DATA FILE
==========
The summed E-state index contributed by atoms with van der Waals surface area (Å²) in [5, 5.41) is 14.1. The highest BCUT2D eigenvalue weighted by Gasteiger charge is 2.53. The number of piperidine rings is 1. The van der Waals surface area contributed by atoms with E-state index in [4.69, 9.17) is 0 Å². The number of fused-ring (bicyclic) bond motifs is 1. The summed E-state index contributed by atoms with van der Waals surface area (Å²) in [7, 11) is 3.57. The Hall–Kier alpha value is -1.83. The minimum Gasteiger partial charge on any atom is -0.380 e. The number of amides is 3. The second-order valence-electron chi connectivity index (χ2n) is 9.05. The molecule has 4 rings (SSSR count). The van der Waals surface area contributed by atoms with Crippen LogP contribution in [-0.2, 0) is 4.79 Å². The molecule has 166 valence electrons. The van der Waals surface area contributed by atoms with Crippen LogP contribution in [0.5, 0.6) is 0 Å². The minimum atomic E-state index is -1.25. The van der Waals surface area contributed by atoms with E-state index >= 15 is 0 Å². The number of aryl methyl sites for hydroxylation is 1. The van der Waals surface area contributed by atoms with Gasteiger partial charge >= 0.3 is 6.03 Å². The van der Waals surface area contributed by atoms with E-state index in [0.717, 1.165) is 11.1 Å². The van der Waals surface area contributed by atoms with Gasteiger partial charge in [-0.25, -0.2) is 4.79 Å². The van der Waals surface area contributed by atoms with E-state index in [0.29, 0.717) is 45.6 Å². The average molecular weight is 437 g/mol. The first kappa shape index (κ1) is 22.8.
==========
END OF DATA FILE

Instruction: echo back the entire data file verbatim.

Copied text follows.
The summed E-state index contributed by atoms with van der Waals surface area (Å²) in [5, 5.41) is 14.1. The highest BCUT2D eigenvalue weighted by Gasteiger charge is 2.53. The number of piperidine rings is 1. The van der Waals surface area contributed by atoms with E-state index in [4.69, 9.17) is 0 Å². The number of fused-ring (bicyclic) bond motifs is 1. The summed E-state index contributed by atoms with van der Waals surface area (Å²) in [7, 11) is 3.57. The Hall–Kier alpha value is -1.83. The minimum Gasteiger partial charge on any atom is -0.380 e. The number of amides is 3. The second-order valence-electron chi connectivity index (χ2n) is 9.05. The molecule has 4 rings (SSSR count). The van der Waals surface area contributed by atoms with Crippen LogP contribution in [-0.2, 0) is 4.79 Å². The molecule has 166 valence electrons. The van der Waals surface area contributed by atoms with Crippen LogP contribution in [0.5, 0.6) is 0 Å². The minimum atomic E-state index is -1.25. The van der Waals surface area contributed by atoms with E-state index >= 15 is 0 Å². The number of aryl methyl sites for hydroxylation is 1. The van der Waals surface area contributed by atoms with Gasteiger partial charge >= 0.3 is 6.03 Å². The van der Waals surface area contributed by atoms with E-state index in [0.717, 1.165) is 11.1 Å². The van der Waals surface area contributed by atoms with Gasteiger partial charge in [-0.25, -0.2) is 4.79 Å². The van der Waals surface area contributed by atoms with E-state index in [0.29, 0.717) is 45.6 Å². The average molecular weight is 437 g/mol. The first kappa shape index (κ1) is 22.8.